The owner of the Olde Medford Pharmacy, charged with selling painkillers illegally, is expected back in his store after bail was set in U.S. District Court on Thursday - but he won't be filling any prescriptions.
Michael Ludwikowski, 44, of Medford, appeared before Magistrate Judge Joel Schneider in Camden and agreed not to sell prescription drugs at the pharmacy.
Federal prosecutors allege the pharmacy was used as a pill mill, fueling addicts in South Jersey and Philadelphia with oxycodone and other strong painkillers.
Shortly after Ludwikowski agreed to a long list of conditions for his release on $100,000 bail, David Goldfield, 58, of Medford Lakes - a pharmacist who worked for Ludwikowski - appeared in court.
Goldfield also was charged with selling drugs illegally. However, he did not request bail.
Goldfield's attorney, Gilbert J. Scutti, told the judge there were serious concerns about his client's mental health since his arrest Monday.
Goldfield is segregated from the general prison population, monitored, and receiving services he would not otherwise receive if released and forced to live alone in a motel, Scutti said.
The judge agreed to keep Goldfield jailed, stipulating that he could request bail later.
The conditions of Ludwikowski's release were more complicated.
Although Ludwikowski was the owner of the two pharmacies named in the indictment, Olde Medford on Stokes Road and Medford Family Pharmacy on Old Marlton Pike, the second shop has since merged with Olde Medford and the store on Old Marlton Pike is closed, said Ludwikowski's attorney, Edwin J. Jacobs.
Ludwikowski is also majority owner of Main Pharmacy in Vineland, N.J., which sells prescription medications but not addictive painkillers, Jacobs said.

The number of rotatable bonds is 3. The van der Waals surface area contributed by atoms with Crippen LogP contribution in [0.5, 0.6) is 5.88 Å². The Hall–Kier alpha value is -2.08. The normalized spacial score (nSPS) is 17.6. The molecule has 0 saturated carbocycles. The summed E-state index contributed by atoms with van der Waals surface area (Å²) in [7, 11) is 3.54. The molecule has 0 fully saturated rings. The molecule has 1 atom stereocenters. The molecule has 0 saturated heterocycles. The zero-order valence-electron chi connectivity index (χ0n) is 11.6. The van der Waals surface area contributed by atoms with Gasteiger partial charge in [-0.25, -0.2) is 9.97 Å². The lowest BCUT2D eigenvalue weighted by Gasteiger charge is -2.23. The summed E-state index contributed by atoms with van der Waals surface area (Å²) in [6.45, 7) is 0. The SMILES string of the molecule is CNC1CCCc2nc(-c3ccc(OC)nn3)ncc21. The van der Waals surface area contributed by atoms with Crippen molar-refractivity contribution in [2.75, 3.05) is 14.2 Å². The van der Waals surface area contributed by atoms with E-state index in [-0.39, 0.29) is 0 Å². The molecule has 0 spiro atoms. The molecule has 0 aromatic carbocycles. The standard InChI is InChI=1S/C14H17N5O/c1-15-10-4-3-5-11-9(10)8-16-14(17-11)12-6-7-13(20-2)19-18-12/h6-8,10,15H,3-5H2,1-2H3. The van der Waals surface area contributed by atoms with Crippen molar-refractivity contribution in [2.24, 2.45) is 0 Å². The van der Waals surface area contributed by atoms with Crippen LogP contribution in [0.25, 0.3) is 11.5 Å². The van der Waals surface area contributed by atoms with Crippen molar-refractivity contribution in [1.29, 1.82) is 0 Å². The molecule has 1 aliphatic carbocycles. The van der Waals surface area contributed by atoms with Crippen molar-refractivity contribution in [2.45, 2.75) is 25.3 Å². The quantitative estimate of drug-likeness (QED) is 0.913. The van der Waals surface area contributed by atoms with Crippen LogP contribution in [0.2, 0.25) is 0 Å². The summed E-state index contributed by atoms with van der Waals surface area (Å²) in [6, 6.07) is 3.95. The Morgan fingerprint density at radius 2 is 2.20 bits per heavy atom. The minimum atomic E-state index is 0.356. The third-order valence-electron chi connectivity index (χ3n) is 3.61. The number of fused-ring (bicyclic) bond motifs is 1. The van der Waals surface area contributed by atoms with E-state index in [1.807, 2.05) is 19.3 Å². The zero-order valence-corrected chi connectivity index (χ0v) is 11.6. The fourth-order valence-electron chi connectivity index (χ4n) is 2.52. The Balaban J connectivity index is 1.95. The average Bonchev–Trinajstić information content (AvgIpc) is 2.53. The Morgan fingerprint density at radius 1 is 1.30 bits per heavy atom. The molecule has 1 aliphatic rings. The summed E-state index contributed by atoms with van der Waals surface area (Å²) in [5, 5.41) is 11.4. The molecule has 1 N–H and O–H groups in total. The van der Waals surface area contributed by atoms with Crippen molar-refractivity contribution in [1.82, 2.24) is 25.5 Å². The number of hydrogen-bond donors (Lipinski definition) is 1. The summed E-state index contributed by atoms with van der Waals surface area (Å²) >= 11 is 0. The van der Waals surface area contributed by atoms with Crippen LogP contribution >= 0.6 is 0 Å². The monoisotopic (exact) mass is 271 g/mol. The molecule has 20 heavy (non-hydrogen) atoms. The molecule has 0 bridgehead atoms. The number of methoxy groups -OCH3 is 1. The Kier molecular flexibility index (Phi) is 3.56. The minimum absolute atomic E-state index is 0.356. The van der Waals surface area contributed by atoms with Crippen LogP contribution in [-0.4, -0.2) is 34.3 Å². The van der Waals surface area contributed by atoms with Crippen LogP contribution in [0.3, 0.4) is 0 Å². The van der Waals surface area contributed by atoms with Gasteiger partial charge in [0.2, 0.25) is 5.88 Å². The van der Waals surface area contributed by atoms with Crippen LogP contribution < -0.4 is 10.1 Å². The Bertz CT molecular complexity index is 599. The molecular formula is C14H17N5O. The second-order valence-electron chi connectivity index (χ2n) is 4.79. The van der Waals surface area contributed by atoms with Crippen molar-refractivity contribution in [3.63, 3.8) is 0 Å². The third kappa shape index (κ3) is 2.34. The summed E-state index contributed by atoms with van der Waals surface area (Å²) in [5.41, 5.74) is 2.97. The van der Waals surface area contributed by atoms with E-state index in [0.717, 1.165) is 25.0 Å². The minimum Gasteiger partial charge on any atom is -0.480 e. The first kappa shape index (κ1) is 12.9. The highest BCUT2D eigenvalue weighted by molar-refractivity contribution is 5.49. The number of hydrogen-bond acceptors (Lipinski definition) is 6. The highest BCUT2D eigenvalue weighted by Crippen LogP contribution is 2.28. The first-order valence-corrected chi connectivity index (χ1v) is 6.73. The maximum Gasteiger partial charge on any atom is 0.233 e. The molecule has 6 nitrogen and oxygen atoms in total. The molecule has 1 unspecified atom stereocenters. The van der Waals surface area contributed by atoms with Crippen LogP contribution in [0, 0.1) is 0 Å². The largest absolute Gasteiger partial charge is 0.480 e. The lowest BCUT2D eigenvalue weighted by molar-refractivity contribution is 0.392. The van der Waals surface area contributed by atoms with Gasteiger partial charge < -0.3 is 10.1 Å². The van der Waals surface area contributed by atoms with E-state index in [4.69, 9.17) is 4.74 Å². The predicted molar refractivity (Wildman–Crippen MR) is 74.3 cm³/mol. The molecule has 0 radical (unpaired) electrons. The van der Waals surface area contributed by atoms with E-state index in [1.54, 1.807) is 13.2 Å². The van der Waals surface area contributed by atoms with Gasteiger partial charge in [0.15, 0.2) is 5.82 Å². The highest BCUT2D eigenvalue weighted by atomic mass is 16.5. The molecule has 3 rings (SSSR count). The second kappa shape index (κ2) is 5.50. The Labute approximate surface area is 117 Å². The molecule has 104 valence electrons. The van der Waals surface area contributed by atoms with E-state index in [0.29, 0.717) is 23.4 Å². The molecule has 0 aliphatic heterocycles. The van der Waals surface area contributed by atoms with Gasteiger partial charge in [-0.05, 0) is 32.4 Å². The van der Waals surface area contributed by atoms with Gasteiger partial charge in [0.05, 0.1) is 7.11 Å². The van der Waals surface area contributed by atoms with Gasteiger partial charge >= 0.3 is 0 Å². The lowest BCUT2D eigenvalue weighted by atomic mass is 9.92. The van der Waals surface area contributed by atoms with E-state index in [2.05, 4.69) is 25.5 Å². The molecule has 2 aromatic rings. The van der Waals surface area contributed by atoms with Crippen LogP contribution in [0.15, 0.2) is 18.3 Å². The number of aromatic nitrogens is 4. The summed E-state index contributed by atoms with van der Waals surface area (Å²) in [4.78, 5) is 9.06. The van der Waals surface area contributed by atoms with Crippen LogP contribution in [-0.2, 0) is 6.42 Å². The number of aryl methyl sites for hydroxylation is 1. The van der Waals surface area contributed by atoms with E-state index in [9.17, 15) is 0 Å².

Ludwikowski, who is divorced and has two children, requested permission to work at Old Medford while another pharmacist operates the Vineland store.
Although he has surrendered the federal Drug Enforcement Administration registration needed to sell painkillers at Olde Medford, he still holds his pharmacist license, Assistant U.S. Attorney Justin C. Danilewitz told the judge. That means, Danilewitz said, Ludwikowski legally could sell drugs at a store that holds a DEA registration.
"We will agree not to do that," Jacobs said. "He's got enough headaches."
According to the indictment, the two pharmacies named in it had repeatedly been approved by a national drug distributor for purchases of above-normal limits of painkillers.
Investigators allege the two men sold tens of thousands of pills to addicted customers, some using phony prescriptions.
Both men, the indictment said, filled prescriptions knowing the pills were not for legitimate medical purposes, and customers often paid in cash.
On Thursday, the judge told Ludwikowski that if he violated the conditions of release, his bail would be revoked and he would face additional charges. Among the conditions of his release, Ludwikowski may not consume alcohol or drugs, must submit to urine screens, and cannot travel out of New Jersey other than to meet with his attorney or visit his mother, both in Philadelphia.